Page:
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America was recovering from the Super Bowl yesterday while Facebook celebrated its 10th birthday, but there was still work to be done. For one, Facebook page posts can now be edited, (yay!) so those of us who are prone to catching typos after we hit publish will be able to quietly make changes instead of hitting delete.
The Next Web focused on Facebook’s fourth-quarter earnings report – particularly on the data point that 5.5 percent to 11.2 percent of accounts on the social network are fake. This means at least 67.65 million fake accounts were used last month – more than the population of France.
I’ll give you a moment to un-clutch your pearls and let the initial shock pass. Like it or not, fake followers are just another part of social media.
Last year, Twitter was hotly criticized for the sheer number of fake accounts and rampant spam bots circulating the network. Almost any active user has been followed by a questionable looking egg or received tweets about free iPads, suspicious links, or people who are supposedly gossiping about them.
In October, Twitter announced that less than five percent of accounts were fake. Well, that small percentage still accounts for 10 million of Twitter’s 218.3 million average monthly users.
Everything really started to hit the fan when blogs found tools like Fake Follower Check to figure out which celebrities had the most fake followers: Katy Perry, Taylor Swift, Britney Spears, Justin Bieber, Lady Gaga, and President Obama.
The data divided followers into three sections: Good, Inactive, and Fake. The Good followers are the honest, hard-working twitter users that are just trying to follow their favorite celebrities. The Inactive ones haven’t been touches in months – if not years – and the Spam accounts contain phrases like, “make money” or “diet pill” and serve to regularly post seedy links.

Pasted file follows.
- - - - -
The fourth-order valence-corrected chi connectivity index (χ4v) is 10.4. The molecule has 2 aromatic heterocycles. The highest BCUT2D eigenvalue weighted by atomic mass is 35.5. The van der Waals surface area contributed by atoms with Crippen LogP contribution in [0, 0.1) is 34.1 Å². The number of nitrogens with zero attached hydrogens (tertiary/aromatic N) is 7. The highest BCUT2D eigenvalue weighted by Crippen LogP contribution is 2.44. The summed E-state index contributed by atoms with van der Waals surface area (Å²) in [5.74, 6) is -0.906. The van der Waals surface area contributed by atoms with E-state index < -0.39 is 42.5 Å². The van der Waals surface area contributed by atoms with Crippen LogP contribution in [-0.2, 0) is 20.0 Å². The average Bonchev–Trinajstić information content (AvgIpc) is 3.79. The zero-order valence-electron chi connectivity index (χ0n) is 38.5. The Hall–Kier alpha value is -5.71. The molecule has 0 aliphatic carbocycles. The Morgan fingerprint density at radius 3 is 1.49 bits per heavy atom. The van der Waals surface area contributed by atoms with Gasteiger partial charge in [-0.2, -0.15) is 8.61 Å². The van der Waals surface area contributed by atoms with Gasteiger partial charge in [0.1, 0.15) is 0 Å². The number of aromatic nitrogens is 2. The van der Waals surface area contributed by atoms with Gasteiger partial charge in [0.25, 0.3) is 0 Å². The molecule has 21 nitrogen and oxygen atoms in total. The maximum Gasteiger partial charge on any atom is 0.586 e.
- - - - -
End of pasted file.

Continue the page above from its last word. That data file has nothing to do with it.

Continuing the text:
Unfairly, the fake follower data was pinned on major public figures and used as a copy point to diminish their credibility. Republicans pointed at Obama’s 14,908,716 fake followers and asked, “How can you trust a president who doesn’t even have a real following?” while Bieber-haters rolled their eyes at his 10,133,221 fakes and said, “He’s not that popular, most of his followers are fake anyway.”
Whether they’re found on Facebook or Twitter, it only makes sense that public figures with millions of followers would attract fakes.
Let’s meet in the middle and say that eight percent of Facebook accounts are fake. This means someone who has a following of 100 would have eight fake followers, while a major celebrity with a following of 10,000,000 would have 800,000 fakes. The multitude of fake followers doesn’t make them any less popular, if anything it highlights exactly how many followers they had to begin with.
So if Twitter’s fake accounts consist of mysterious eggs looking to sell you drugs, then what do fake Facebook accounts look like?
For one, fake accounts aren’t entirely bad, because Facebook includes business pages created as profiles (ex. “Add Susan’s Cupcakes as a friend on Facebook!”). These pages aren’t hurtful to the Facebook ecosystem, but you have to wonder what the social media manager was thinking.
Pet pages are also included in the fake follower count. They are allowed by Facebook, but they don’t contribute to the count of legitimate profiles.
Finally, Facebook does have undesirable fakes on its site. These are spammers, catfish, personas, and fake profiles used for attacking and bullying. Some of these accounts are harder to spot than the others, which is why Facebook gave a wide range for its answer.
As marketers, there’s not much that we can do. Most of these accounts are harmless – who cares if someone’s dog likes your brand – and the dangerous ones you can block. The existence of fake followers on social media is just something to keep in mind before you try to engage with them or follow back.